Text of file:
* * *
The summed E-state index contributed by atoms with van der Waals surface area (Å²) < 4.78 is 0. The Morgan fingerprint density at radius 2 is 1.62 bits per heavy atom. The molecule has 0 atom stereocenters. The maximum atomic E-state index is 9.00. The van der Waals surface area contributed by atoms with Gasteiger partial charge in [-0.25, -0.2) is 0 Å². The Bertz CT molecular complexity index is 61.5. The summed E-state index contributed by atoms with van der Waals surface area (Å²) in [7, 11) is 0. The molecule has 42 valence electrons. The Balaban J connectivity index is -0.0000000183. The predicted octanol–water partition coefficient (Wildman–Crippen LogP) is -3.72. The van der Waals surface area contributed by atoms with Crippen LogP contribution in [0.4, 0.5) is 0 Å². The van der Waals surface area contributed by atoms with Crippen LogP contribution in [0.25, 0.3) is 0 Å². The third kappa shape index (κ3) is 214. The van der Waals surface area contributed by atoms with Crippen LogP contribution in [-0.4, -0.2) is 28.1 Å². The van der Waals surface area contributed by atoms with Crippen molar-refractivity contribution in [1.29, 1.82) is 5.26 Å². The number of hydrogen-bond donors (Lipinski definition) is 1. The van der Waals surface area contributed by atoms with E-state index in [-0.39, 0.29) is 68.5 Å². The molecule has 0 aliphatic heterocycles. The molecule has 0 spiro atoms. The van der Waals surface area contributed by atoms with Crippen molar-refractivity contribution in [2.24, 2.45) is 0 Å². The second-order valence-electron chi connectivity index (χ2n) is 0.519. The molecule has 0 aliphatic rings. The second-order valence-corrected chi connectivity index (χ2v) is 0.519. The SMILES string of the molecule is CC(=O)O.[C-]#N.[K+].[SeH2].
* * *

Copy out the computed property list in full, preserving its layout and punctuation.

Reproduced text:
The summed E-state index contributed by atoms with van der Waals surface area (Å²) < 4.78 is 0. The Morgan fingerprint density at radius 2 is 1.62 bits per heavy atom. The molecule has 0 atom stereocenters. The maximum atomic E-state index is 9.00. The van der Waals surface area contributed by atoms with Gasteiger partial charge in [-0.25, -0.2) is 0 Å². The Bertz CT molecular complexity index is 61.5. The summed E-state index contributed by atoms with van der Waals surface area (Å²) in [7, 11) is 0. The molecule has 42 valence electrons. The Balaban J connectivity index is -0.0000000183. The predicted octanol–water partition coefficient (Wildman–Crippen LogP) is -3.72. The van der Waals surface area contributed by atoms with Crippen LogP contribution in [0.4, 0.5) is 0 Å². The van der Waals surface area contributed by atoms with Crippen LogP contribution in [0.25, 0.3) is 0 Å². The third kappa shape index (κ3) is 214. The van der Waals surface area contributed by atoms with Crippen LogP contribution in [-0.4, -0.2) is 28.1 Å². The van der Waals surface area contributed by atoms with Crippen molar-refractivity contribution in [1.29, 1.82) is 5.26 Å². The number of hydrogen-bond donors (Lipinski definition) is 1. The van der Waals surface area contributed by atoms with E-state index in [-0.39, 0.29) is 68.5 Å². The molecule has 0 aliphatic heterocycles. The molecule has 0 spiro atoms. The van der Waals surface area contributed by atoms with Crippen molar-refractivity contribution in [2.24, 2.45) is 0 Å². The second-order valence-electron chi connectivity index (χ2n) is 0.519. The molecule has 0 aliphatic rings. The second-order valence-corrected chi connectivity index (χ2v) is 0.519. The SMILES string of the molecule is CC(=O)O.[C-]#N.[K+].[SeH2].